Why Manga is Worth Your Time


Manga is an art of the people, and Japanese people from all walks of life read and enjoy it. Though broadly similar to Western comics, manga draws from its own lineage of traditional Japanese art and deserves treatment on its own terms. Even Hokusai, more famous internationally for his woodblock prints of Mount Fuji, tried his hand at an early form of it.

But through a quirk of history, manga is still seen as a low-class art in the West. Popular manga often serve as source material for anime (Japanese animation), which still tends to be associated with children and the socially maladjusted. And it was through anime as a cultural export that manga became popular among Western audiences in the first place.

Though nerd culture is ascendant in a way I couldn't have imagined two decades ago, animation itself is often maligned in the broader culture as an unserious art. How much more so, then, for manga?

Panel from Vagabond Panel from Takehiko Inoue's Vagabond

This is a shame, because I think manga gives us things few artforms can.

First, rich symbolic storytelling.

Live action is wonderful, but its major weakness is that there are scenes it simply can't depict without breaking the audience's immersion. The modern ubiquity of special effects has removed some of these restrictions, but the story is ultimately still constrained by the rules of the real world.

Drawings, however, are symbolic and can be extensively manipulated in the hands of a master. By working symbolically, visual artists can communicate at a speed and scale that would be impossible in a life-action format, and they can make even deeper changes without breaking the flow of the story.

This is part of what makes graphic novels like Maus, which depicts its characters as various animals, so compelling and so untranslatable to other media. As a graphic novel, it is a poignant meditation on the Holocaust. A faithful live-action adaptation would be a laughingstock.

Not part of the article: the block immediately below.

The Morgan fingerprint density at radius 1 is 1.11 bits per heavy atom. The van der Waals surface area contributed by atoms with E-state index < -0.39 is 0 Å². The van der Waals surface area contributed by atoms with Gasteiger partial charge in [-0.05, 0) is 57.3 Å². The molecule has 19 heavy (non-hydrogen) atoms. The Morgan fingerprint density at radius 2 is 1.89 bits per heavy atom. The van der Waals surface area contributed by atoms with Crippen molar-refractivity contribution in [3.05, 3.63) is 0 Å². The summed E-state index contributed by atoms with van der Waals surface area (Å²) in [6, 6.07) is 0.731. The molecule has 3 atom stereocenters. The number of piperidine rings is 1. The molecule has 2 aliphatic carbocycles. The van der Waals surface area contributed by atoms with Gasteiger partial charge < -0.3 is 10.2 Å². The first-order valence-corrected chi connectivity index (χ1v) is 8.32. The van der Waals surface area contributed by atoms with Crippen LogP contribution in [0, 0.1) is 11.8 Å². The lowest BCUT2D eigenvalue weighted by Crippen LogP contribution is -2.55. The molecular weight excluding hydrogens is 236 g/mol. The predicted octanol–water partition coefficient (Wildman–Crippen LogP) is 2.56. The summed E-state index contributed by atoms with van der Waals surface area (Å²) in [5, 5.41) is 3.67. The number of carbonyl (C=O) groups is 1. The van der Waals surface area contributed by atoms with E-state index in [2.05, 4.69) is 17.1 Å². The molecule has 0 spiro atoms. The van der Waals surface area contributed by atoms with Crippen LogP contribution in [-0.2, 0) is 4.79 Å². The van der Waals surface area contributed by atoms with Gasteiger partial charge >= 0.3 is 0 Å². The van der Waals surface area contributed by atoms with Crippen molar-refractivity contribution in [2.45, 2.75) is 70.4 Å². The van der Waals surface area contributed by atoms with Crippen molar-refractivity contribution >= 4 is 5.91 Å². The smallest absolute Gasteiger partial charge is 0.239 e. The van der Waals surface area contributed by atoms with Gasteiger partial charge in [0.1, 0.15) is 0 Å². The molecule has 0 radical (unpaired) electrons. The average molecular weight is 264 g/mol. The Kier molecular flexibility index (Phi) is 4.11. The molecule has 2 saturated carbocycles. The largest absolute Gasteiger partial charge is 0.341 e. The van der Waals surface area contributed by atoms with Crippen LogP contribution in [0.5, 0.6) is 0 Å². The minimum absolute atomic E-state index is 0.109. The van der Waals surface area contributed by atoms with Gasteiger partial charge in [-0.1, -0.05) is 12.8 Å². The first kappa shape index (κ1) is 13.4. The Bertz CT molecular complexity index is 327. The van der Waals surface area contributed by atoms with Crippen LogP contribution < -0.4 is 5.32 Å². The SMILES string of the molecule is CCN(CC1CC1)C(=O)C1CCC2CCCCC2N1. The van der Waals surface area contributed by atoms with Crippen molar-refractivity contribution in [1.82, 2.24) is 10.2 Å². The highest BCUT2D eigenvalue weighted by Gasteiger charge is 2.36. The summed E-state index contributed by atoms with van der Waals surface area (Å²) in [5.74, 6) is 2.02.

Second, a single authorial vision.

Film is a collaborative medium, and even the smallest indie films need to work with the creative preferences of the actors. At its best, this can make a film especially rich and dense. But the downside of this mix of voices is that we sometimes lose track of the unified vision of a single auteur.

A capable manga author, meanwhile, is director, actor, writer, and cinematographer all in one. Though they might have an editor or a team of assistants, what an author creates is fundamentally their own, for better or for worse.

Third, a large community of passionate professionals.

The mainstream appeal of manga in Japan means that the manga scene there is healthy and full of talented professionals. As an extension of Japanese work culture, manga authors work incredibly long hours that are, frankly, unhealthy. But the result of that work is that they produce huge volumes of high-quality output on nearly every subject imaginable.

As a joke for this post, I thought I would search for manga about the sport of curling, and I found five. Five manga about curling alone. If there's an activity that's somewhat well-known, there's probably a manga about it.

Manga I like

Like any medium, manga has stories that I find lurid or cringeworthy. But everyone has their own tastes, and what's important is that there's plenty I find profound and inspiring.

Here are some of my favorites:

  • Vagabond — The life of Miyamoto Musashi, the greatest swordsman of the Tokugawa era. Life, growth, mastery, love, enlightenment, excellent fights, and what it means to be a human being. Magnificent and profound. Exceptional art. (See above for a small example.) The series is on indefinite hiatus, but the historical record makes the ending clear, and the series has already come to a natural and satisfying stopping point.

  • Yugami Doesn't Have Any Friends — A lighthearted but surprisingly deep look at the life of a boy who's happy alone and the people in his class at school. Funny and charming with a good message about being yourself and learning to open up to others.

  • Goodnight Punpun — The story of a scared little boy named Punpun and his painful adolescence. Love, tragedy, nihilism and meaning, and childhood idealism. Trigger warnings for everything, including physical and sexual abuse. Exceptional art.

  • Lone Wolf and Cub — A samurai and his son take revenge against the Yagyu clan. In a word it's about bushi, the warrior spirit of the samurai. It's mainly episodic with occasional digressions into the life and times of the Tokugawa era, but it does have a larger story and a masterful ending. Exceptional art almost in the style of ink wash paintings.

  • Uzumaki — Existential horror. The author is a master of his craft, so I enjoyed it despite the genre. Exceptional(ly terrifying) art.

Two final notes:

  • Most manga is read right-to-left.

  • You should buy official translations where you can, but many translations are in a gray area, and you can often find a series by searching for <title> chapter 1 on Google.